In most cases, substance induced psychosis does not need medical treatment per se. It usually disappears when the drug's affects are gone. However, there are cases when treatment is necessary. Alcohol dependent individuals in withdrawal do need medical treatment because alcohol withdrawal can be lethal. Typically, sedatives (benzodiazepines) are the drugs of choice. For either cocaine or amphetamine induced psychosis, first or second generation antipsychotics are the drugs of choice because of their potent D2 receptor antagonism. In general, it is common for anyone presenting with psychotic symptoms to be prescribed antipsychotics. Occasionally, patients who are addicted to amphetamines will be prescribed antipsychotics in hopes that they will reduce the risk of subsequent psychosis or reduce euphoria, making the drug less reinforcing. Drugs that antagonize the 5HT2a receptor such as risperidone (or any second generation antipsychotic), ketanserin, and ritanserin have been shown to reverse hallucinogenic-induced psychosis.

In rare cases when psychosis persists, there are a few things to consider, such as, is their another cause for the psychosis? For example, does the person have schizophrenia or is there a physical cause for the psychosis (e.g., tumor, metabolic, etc)? Often times, doctors not knowing what to do, will double down on the antipsychotics. This is unlikely to work because the mechanism of action (D2 or 5HT2a blockade) does not necessarily increase with the addition of a second drug. Simply upping the does of the current drug should suffice. Side effects, however, are always additive. Antipsychotics with higher affinities for both D2 and 5HT2a receptors are preferable (e.g., risperidone).

Risk Factors
The risk factors for substance-induced psychosis are similar across all substances. Pre-morbid psychiatric history or a family history of schizophrenia put an individual at risk. Also, the longer a substance is consumed and the larger the quantities consumed are also risk factors. Polysubstance use or consuming drugs that contain other compounds increases the risk of psychosis too. Unfortunately, the research into the neurobiological and genetic underpinnings is substance-related psychosis are quite poor. A useful theory for substance-related psychosis which could lead to better acute treatment is lacking.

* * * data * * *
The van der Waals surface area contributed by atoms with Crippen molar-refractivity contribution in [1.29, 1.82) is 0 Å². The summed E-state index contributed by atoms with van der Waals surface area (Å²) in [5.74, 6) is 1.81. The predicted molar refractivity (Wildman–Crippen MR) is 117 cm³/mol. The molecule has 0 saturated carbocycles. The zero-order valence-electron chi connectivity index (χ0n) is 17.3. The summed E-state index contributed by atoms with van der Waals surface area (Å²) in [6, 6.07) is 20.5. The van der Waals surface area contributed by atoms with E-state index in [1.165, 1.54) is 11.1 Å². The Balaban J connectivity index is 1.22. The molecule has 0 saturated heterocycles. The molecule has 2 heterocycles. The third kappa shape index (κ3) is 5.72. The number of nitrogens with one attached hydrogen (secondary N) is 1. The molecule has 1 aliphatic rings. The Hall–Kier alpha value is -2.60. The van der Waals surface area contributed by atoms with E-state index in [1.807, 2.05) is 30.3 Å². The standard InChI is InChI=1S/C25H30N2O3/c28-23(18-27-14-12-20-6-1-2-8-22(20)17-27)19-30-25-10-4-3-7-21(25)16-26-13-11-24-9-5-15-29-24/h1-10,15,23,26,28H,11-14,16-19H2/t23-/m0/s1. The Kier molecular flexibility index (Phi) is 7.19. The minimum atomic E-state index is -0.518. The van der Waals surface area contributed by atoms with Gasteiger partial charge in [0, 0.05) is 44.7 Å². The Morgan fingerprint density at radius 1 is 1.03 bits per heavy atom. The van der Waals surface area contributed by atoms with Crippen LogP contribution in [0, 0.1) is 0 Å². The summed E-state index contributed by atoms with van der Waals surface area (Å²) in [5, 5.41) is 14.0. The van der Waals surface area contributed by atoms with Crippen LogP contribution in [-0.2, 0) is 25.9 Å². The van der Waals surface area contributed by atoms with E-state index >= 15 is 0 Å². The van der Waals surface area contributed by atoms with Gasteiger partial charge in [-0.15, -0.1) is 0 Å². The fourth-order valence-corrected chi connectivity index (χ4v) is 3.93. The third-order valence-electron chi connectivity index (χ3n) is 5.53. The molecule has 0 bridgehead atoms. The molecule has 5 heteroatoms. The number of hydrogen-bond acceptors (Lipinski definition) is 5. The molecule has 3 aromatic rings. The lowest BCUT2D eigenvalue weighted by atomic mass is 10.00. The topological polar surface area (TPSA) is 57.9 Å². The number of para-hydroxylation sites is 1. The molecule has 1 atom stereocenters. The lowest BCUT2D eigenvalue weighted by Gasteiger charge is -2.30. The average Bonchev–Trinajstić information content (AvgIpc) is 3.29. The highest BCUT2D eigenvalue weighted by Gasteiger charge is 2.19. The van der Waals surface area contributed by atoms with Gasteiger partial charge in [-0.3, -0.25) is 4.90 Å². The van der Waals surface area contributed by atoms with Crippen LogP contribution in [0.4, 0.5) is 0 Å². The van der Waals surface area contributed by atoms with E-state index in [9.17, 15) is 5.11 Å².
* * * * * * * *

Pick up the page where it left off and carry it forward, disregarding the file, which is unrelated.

Thirthalli, J & Benegal, V. (2006). Psychosis Among Substance Users Current Opinion in Psychiatry

Monday, May 3, 2010

"Anatomy of an Epidemic" or The Same Story Told Over and Over Again

On, there is an interview with Robert Whitaker, the author of Mad in America, about his new book titled "Anatomy of an Epidemic: Magic Bullets, Psychiatric Drugs, and the Astonishing Rise of Mental Illness in America."

The article/interview at Salon is devoid of any context:
"In the past few months, the perennial controversy over psychiatric drug use has been growing considerably more heated. A January study showed a negligible difference between antidepressants and placebos in treating all but the severest cases of depression. The study became the subject of a Newsweek cover story, and the value of psychiatric drugs has recently been debated in the pages of the New Yorker, the New York Times and Salon...The timing of Robert Whitaker’s "Anatomy of an Epidemic," a comprehensive and highly readable history of psychiatry in the United States, couldn’t be better."
That study in JAMA is hardly a first (1, 2, 3), nor is Mr. Whitaker's book a first (4, 5, 6, and anything written by Peter Breggin). Timing couldn't be better? Sure, if by timing you mean, when can one cash in on anti-psychiatry sentiment.

I have not read this book. I did read his previous book, Mad in America, which surveyed the history of the treatment of mental illness in American and the rise of psychiatric drugs. Based on that book, which was sensationalistic and misrepresented research, I think I know what to expect in his new book. My focus, instead, will be on his interview. Comments in red.
"Psychiatric drug use is a notoriously tough subject for writers, because of all the contradictory research. Why wade into it? In 1998, I was writing a series for the Boston Globe on abuse of psychiatric patients in research settings. I came across the World Health Organization’s outcomes study for schizophrenia patients, and found that outcomes were better for poor countries of the world -- like India, Colombia, Nigeria -- than for the rich countries. And I was startled to find that only a small percentage of patients in those countries were medicated. I also discovered that the number of people on disability for mental illness in this country has tripled over the last 20 years..."
 He doesn't provide an actual number for "only a small percentage of patients." However, according to the Worldwide-Schizophrenia Outpatient Health Outcomes (W-SOHO;7), which surveyed Europe, Asia, Africa, and Latin America, it revealed that a not so small 40% of patients where on antipsychotic medications. The real differences between rich and poor counties is that patients in developing countries were primarily on first generation antipsychotics (60%) and on monotherapy (75%). The reasons for outcome differences are many.
"...If our psychiatric drugs are effective at preventing mental illness, I thought, why are we getting so many people unable to work?"
I don't think anyone of real importance claimed that psychiatric drugs were aimed at "preventing mental illness." Again, there is no context. For example, one explanation for the increase of those on disability is that entitlement programs have increased their coverage over the years to include those with mental illnesses.